[2]
    Marbury's old teams were followed by the era’s best two point guards, but few reports that Jason Kidd and Steve Nash also received vastly improved rosters. The Nets did not just receive Kidd, but had Kerry Kittles return from injury, had Kenyon Martin move past rookie year growing pains, and drafted Richard Jefferson. The Suns actually got worse after Marbury left. The following year they signed Nash, had Amare return past his second year injuries, and had a maturing Joe Johnson. By comparing Marbury’s tenure to overhauled rosters, Steve Nash is also loser because his Dallas Mavericks team went to the finals “after he left”.

    [3] The 29% winning percentage takes into account his games missed due to injuries and how his past/new teams fared without him from the two midseason trades. Marbury’s winning totals while playing: New Jersey (66-106), Phoenix (92-105), and New York (113-174). Winning totals in Marbury’s absence: Nets (7-35); Suns (17-32); Knicks (38-85).

    [4] A friend tells me of Marbury’s coaching feuds: “if you get into five car accidents, then you are a bad driver!” This makes sense on the surface, but is overly simplistic. Marbury is not blameless by any stretch, but he is both perpetrator and victim. Firstly, Marbury’s last three coaches (D’Antoni, Thomas, Brown) all have their own share of car accidents (Brown’s license should have been revoke 20 years ago!). More accurately, Marbury is that kid with a past felony on his record and cops know full well that they could treat him any way they choose while receiving immunity. His last three coaches all knowingly took advantage of this power dynamic in initiating unfair treatment while Marbury’s reactions to feeling wronged would often help their cause.

    [5] After trading for KJ in 1988, the Suns soon signed a big man complement in all-star Tom Chambers. KJ would run the pick-and-roll all day and night with Chambers when not driving-and-dishing to sharp-shooters like Hornacek and Eddie Johnson. Those latter two names marked an entire career that featured two long-range marksmen (also Dan Majerle, Danny Ainge, Wesley Person, Rex Chapman, etc) for KJ to spread the floor. In a couple of years, the Suns would sign Charles Barkley and go from a perennial playoff team to legitimate title contenders.

    [6] After winning a championship with the Detroit Pistons , Brown would fail to win the Olympic Gold medal. Most notably, he would leave a young Lebron James and Carmelo Anthony on the bench while Lamar Odom and Richard Jefferson logged heavy minutes.

    [7]
    Seeking youth and athleticism, Isiah soon traded the entire frontline in what eventually netted David Lee, Nate Robinson, Eddy Curry, and Wilson Chandler.

    [8] Isiah virtually abandoned the pick play in favor of one-on-one play by his second year. Gone was Channing Frye’s floor-spacing an occasional pick-and-pops, and in came Zach – the starting line-ups third ball-stopping vacuum. Like Eddy, Zach is only effective for a team as the only low post presence. Marbury was essentially reduced to throwing entry passes – and not very good ones at that.

    [9]
    In Brown and Isiah’s tenure, the best 3-point shooter would be Nate Robinson, but he and Marbury would rarely play together – presumably for defensive reasons. When not bothered by his back injuries, Quentin Richardson is still only an adequate shooter.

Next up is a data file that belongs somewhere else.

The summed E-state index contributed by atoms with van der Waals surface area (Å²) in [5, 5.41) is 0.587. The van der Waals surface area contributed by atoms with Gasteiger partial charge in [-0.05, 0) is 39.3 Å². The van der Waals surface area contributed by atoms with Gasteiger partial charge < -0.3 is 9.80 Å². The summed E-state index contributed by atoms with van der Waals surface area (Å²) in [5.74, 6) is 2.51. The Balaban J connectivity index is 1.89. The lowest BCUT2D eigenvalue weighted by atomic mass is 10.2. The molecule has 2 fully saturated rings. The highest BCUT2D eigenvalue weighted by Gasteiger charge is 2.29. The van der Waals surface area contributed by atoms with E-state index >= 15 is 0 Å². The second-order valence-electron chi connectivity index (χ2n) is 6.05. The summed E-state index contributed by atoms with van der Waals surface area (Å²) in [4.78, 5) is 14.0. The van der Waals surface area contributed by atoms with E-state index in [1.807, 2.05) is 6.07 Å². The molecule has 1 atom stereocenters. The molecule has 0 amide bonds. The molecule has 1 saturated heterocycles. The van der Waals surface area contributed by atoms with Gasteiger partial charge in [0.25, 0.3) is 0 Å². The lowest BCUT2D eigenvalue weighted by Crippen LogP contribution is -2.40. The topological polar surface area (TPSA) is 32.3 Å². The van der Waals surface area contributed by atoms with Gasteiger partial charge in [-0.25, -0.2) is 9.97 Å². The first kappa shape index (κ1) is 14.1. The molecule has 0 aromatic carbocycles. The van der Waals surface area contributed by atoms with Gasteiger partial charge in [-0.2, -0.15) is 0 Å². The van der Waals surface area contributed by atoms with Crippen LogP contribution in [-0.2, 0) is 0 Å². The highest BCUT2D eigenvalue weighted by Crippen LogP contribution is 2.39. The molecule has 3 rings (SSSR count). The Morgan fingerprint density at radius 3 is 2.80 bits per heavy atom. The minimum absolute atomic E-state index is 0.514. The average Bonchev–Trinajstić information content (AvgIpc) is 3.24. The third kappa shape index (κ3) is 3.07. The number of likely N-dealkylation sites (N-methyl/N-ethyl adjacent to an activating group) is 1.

6. #96
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    02-03
    We averaged 92 points per game, but only gave up 93 points per game.(great backcourt defense from Shandon Anderson and Marbury)

    Our line up was
    Marbury
    Houston
    Tiny Tim
    Thomas
    Mutumbo

    We had a deadly back court
    This season Marbury averaged 9.3 assist for the Knicks and about 20 points per game with 3 rebs and 1.3 steals.
    Houston shot 43% from 3pt and averaged almost 19 points per game on 2 two turnovers per game.
    Because of all the injuries was most used line up was
    Marbury
    Anderson
    Tim Thomas
    Kurt Thomas
    Mohammed

    This season we made the PLAYOFFS but fell short to the Nets.
    From NBA.com...
    THE NEW YORK KNICKERBOCKERS marked their 58th season as a charter member of the NBA with a 39-43 (.476) regular season mark. . . Knicks earned their first NBA Playoff berth since 2001, as they finished in third in the Atlantic Division (eight games behind division champion New Jersey) and were seeded seventh in the Eastern Conference.

    CANCEL THAT VACATION. . .AGAIN: After a two-year absence from the post-season tournament, the Knicks advanced to the NBA Playoffs for the first time since 2001, and for the 15th time in the last 17 seasons. . . Knicks made the Playoffs for a club record 14 consecutive seasons, 1988-2001. . . Knicks mathematically clinched a Playoff berth on April 7 (game no. 79) with a 96-82 victory over Chicago at Madison Square Garden, and with Cleveland’s subsequent 92-74 loss at Memphis.

    THE RECORD (39-43): With a two-victory improvement over their 37-45 mark of 2002-03, Knicks joined the Indiana Pacers as the only two Eastern Conference teams who have increased their win totals over each of the last two seasons. Knicks have gone 30-37-39 in the win column in the last three seasons, Pacers have gone 42-48-61 (Detroit just misses joining the group, going 50-50-54 in last three years). . . Knicks were 29-25 following the Dec 22 appointment of Isiah Thomas as president, basketball operations. . . Knicks have recorded three consecutive sub-.500 campaigns for the first time since they finished below .500 for four straight seasons, 1984-85 through 1987-88.


    ON THE LEADER BOARD: Stephon Marbury was the only NBA player to rank among League’s Top 20 in scoring (15th with 20.2 ppg), assists (8.9 apg, second to Jason Kidd's 9.2), steals (15th with 1.59 spg) and assist-to-turnover ratio (tied for 11th with 2.89). Steph led the NBA in total assists (719). . . Dikembe Mutombo was 14th in the NBA in blocks per game (1.89). . . Kurt Thomas tied for 20th in rebounding (8.3 rpg), and tied for 27th in FG pct. (.473). . .Despite his injury-shortened season, Allan Houston ranked third in the League in FT pct. (.913, behind only Peja Stojakovic’s .927 and Steve Nash’s .916) and seventh in 3PT FG pct. (.431).